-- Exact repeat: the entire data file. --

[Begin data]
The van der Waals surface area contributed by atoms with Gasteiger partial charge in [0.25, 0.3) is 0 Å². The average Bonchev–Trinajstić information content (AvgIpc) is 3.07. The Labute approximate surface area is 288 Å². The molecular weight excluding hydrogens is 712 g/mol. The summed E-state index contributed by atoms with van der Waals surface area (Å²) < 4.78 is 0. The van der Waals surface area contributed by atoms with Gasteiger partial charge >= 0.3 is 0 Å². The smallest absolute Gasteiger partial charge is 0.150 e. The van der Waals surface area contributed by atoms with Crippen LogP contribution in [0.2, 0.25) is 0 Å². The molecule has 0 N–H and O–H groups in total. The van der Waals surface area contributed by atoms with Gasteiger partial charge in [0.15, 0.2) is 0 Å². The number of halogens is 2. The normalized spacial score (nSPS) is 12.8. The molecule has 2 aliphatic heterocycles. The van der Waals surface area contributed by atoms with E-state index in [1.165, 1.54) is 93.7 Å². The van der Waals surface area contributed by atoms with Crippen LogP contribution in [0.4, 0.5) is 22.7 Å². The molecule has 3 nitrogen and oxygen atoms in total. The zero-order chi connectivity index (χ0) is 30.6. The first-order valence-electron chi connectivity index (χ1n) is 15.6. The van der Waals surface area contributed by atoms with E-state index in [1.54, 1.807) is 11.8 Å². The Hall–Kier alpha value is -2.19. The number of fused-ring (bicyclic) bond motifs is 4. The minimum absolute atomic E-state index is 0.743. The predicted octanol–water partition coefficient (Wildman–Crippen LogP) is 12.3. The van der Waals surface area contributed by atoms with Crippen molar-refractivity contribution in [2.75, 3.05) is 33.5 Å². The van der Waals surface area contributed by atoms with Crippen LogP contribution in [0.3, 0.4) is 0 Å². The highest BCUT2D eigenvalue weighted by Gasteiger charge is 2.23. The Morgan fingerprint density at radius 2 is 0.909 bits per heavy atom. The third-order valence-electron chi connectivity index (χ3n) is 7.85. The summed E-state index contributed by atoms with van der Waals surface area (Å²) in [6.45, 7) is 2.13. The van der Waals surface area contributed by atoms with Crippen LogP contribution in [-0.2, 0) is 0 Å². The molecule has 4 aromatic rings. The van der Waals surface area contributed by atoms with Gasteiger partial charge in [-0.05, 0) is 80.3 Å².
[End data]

The van der Waals surface area contributed by atoms with Gasteiger partial charge in [0.25, 0.3) is 0 Å². The average Bonchev–Trinajstić information content (AvgIpc) is 3.07. The Labute approximate surface area is 288 Å². The molecular weight excluding hydrogens is 712 g/mol. The summed E-state index contributed by atoms with van der Waals surface area (Å²) < 4.78 is 0. The van der Waals surface area contributed by atoms with Gasteiger partial charge >= 0.3 is 0 Å². The smallest absolute Gasteiger partial charge is 0.150 e. The van der Waals surface area contributed by atoms with Crippen LogP contribution in [0.2, 0.25) is 0 Å². The molecule has 0 N–H and O–H groups in total. The van der Waals surface area contributed by atoms with Gasteiger partial charge in [0.15, 0.2) is 0 Å². The number of halogens is 2. The normalized spacial score (nSPS) is 12.8. The molecule has 2 aliphatic heterocycles. The van der Waals surface area contributed by atoms with E-state index in [1.165, 1.54) is 93.7 Å². The van der Waals surface area contributed by atoms with Crippen LogP contribution in [0.4, 0.5) is 22.7 Å². The molecule has 3 nitrogen and oxygen atoms in total. The zero-order chi connectivity index (χ0) is 30.6. The first-order valence-electron chi connectivity index (χ1n) is 15.6. The van der Waals surface area contributed by atoms with E-state index in [1.54, 1.807) is 11.8 Å². The Hall–Kier alpha value is -2.19. The number of fused-ring (bicyclic) bond motifs is 4. The minimum absolute atomic E-state index is 0.743. The predicted octanol–water partition coefficient (Wildman–Crippen LogP) is 12.3. The van der Waals surface area contributed by atoms with Crippen molar-refractivity contribution in [2.75, 3.05) is 33.5 Å². The van der Waals surface area contributed by atoms with Crippen LogP contribution in [0.3, 0.4) is 0 Å². The highest BCUT2D eigenvalue weighted by Gasteiger charge is 2.23. The Morgan fingerprint density at radius 2 is 0.909 bits per heavy atom. The third-order valence-electron chi connectivity index (χ3n) is 7.85. The summed E-state index contributed by atoms with van der Waals surface area (Å²) in [6.45, 7) is 2.13. The van der Waals surface area contributed by atoms with Crippen LogP contribution in [-0.2, 0) is 0 Å². The molecule has 4 aromatic rings. The van der Waals surface area contributed by atoms with Gasteiger partial charge in [-0.05, 0) is 80.3 Å².